Does your membership attract as many new members as it should? Do you retain at least 70% of your new members for more than six months? Are your membership numbers growing to meet your goals?
You are suffering from Retention Deficit Disorder. I’ll explain the treatment in detail, but first let me tell you how I came to discover this disease and the treatment.
In 2000, I earned Chairman’s Preferred Status on U.S. Airways. I flew more than 100 flight segments that year. At the time, my daughter, Samantha, was 5 years old and my son, Robert William, was 1. I was out of town as much as I was home.
I knew I had to do make a change. I resolved to travel less. And in 2002, I earned no status with an airline. When I got that letter telling me I was no longer preferred … wow. I had made a huge shift.
But I had to give up a lot to make that happen. I stopped accepting clients that required travel and turned down speaking offers at conferences. Heck, I even increased my fee from $10,000.00 to $16,000.00 when a meeting got moved to a Saturday; the 60 percent premium was to discourage weekend meetings. (Evidently, what I delivered that day was worth it because I’m still on a monthly retainer with that client.)
But most importantly, I was able to be there for my children while they were growing up. And those morning drives to school, evening family dinners, and weekend activities are some of our best memories.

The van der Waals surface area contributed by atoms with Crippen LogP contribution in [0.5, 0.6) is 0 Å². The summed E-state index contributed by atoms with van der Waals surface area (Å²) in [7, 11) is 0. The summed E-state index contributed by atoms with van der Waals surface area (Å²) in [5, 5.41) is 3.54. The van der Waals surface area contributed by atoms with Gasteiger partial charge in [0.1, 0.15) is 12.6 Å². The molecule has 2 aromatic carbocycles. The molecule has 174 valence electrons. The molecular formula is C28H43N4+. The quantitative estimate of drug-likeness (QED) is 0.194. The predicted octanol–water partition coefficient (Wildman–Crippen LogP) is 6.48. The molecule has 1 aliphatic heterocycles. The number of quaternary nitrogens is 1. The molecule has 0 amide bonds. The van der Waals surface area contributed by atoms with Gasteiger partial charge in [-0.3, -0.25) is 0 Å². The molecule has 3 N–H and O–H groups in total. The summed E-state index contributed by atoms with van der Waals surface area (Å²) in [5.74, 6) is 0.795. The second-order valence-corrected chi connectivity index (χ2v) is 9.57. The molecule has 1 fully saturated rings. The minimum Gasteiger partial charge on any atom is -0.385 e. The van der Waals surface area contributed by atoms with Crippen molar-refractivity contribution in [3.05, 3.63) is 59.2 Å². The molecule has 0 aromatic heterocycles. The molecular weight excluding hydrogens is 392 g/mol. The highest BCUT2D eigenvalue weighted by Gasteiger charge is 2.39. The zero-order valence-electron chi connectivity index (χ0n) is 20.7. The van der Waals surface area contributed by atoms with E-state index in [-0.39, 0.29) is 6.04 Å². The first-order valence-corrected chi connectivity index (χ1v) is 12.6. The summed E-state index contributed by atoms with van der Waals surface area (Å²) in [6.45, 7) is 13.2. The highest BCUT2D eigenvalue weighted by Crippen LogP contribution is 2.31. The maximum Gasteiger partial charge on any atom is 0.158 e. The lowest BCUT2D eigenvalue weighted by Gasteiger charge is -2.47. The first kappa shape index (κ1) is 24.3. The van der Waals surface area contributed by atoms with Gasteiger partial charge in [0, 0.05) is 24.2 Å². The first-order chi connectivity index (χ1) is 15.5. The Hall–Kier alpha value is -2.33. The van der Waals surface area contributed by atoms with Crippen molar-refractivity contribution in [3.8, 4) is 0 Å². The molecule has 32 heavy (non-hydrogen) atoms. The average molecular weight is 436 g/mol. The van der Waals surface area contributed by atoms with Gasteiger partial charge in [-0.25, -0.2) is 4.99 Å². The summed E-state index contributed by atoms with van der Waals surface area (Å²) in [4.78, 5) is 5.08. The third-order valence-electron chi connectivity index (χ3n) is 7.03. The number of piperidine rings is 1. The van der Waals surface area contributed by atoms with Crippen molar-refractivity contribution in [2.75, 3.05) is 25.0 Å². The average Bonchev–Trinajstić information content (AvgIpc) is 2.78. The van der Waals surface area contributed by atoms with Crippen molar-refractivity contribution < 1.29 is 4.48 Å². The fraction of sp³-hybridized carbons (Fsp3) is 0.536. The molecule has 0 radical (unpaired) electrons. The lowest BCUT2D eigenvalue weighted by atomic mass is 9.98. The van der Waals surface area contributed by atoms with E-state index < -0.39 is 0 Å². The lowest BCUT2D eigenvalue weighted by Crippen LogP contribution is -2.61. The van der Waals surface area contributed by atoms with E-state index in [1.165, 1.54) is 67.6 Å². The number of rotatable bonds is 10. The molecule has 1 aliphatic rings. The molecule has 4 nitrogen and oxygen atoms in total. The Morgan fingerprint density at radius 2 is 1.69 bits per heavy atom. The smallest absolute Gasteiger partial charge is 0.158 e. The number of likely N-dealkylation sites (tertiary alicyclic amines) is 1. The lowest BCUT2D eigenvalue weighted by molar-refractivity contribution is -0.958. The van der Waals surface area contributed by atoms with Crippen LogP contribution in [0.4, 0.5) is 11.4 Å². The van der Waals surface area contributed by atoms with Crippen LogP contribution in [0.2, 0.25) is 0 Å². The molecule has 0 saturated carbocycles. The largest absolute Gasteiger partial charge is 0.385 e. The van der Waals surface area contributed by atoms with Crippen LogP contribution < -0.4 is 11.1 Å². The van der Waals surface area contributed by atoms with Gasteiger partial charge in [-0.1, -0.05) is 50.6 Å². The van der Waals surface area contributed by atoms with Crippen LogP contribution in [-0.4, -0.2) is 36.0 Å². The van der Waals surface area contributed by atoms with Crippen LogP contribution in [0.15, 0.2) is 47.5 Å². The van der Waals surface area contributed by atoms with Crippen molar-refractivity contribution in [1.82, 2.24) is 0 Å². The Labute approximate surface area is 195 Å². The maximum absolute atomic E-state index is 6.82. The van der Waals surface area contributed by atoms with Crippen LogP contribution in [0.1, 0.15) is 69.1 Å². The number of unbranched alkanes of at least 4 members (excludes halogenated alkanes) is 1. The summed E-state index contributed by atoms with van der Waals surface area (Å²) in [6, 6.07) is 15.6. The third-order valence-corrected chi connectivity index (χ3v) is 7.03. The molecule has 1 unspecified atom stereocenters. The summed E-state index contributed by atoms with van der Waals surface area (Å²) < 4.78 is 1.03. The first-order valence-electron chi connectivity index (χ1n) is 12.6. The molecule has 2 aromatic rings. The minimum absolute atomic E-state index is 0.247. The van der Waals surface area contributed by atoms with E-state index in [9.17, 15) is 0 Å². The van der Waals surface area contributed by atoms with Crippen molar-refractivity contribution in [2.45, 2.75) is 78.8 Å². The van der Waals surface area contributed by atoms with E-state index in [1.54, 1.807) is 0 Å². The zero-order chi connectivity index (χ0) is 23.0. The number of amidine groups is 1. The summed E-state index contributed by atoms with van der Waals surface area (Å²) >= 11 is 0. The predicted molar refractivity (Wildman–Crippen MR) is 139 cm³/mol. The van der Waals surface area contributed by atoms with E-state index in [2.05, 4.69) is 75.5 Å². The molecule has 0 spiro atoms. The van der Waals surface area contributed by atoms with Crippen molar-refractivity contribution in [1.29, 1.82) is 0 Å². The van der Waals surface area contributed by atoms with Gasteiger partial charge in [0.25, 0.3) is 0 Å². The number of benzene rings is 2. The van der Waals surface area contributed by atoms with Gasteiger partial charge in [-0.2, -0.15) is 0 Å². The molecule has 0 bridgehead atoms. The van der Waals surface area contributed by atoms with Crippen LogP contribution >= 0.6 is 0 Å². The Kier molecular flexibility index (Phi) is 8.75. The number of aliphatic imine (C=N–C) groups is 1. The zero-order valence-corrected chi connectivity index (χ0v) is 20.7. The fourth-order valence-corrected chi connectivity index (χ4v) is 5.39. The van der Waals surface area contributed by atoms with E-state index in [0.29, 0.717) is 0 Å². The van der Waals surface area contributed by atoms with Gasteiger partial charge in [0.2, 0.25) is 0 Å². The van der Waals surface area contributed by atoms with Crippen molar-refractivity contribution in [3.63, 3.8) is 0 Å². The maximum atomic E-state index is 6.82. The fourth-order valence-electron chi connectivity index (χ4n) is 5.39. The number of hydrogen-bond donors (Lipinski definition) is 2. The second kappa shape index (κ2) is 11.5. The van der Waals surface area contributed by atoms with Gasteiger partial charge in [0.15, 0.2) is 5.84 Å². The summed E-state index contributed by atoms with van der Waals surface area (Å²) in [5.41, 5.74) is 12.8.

Because I wasn’t traveling and speaking, I had to become great at attracting members using the written word, direct mail, and just a little email at the time. This is when I first used gift with purchase offers to generate more new members. And I learned how to onboard new members so they wouldn’t quit. I had to get a lot better at what I could do from my office.
My daughter is now 23, is a graduate student in science education at Florida State University and living with her fiancé. My son is a sophomore at the University of Florida studying business. They’ve turned out great, and with them onto their own adventures, I’ve taken the opportunity to travel more.
I’ve been gone almost every week for this summer. I’ve had client engagements from Canada, Los Angeles, San Diego, Atlanta, Clearwater, Pensacola, Miami, Washington, D.C., Orlando, and New York City. Sometimes my wife has been able to join me, which makes the travel more enjoyable.
But the best part has been working with great clients like you. This year has been a blast.
After every consulting day, my wife always asks, “How did it go?”
“I’m the luckiest person alive.” has been my answer this summer. I get to work with the brightest, kindest, fastest implementing people on the planet.
I’ve got a strict filter on who I work with. You’ve got to be dedicated to delivering tremendous value to your members or I can’t take the time.
On one of these “dream days” I got to spend with a client onsite with his team, he asked me, “Robert, what is the real secret to membership retention? What must we deliver to maximize retention?”
I love this question because so many membership programs around the world suffer from Retention Deficit Disorder.
This answer is so important that I’ve dedicated this issue of Retention Report to explaining each detail. First, here’s the list I gave as an answer:
- An actual benefit
- Mission/core values
- Vulnerable guru personality
- Recognition for their growth
- Connection with other members
If your recurring membership revenue isn’t growing as quickly as it should, you may suffer from Retention Deficit Disorder. Each of the next three weeks I’m about to share with you the secrets I’ve been using to help clients around the world treat and beat this terrible disease.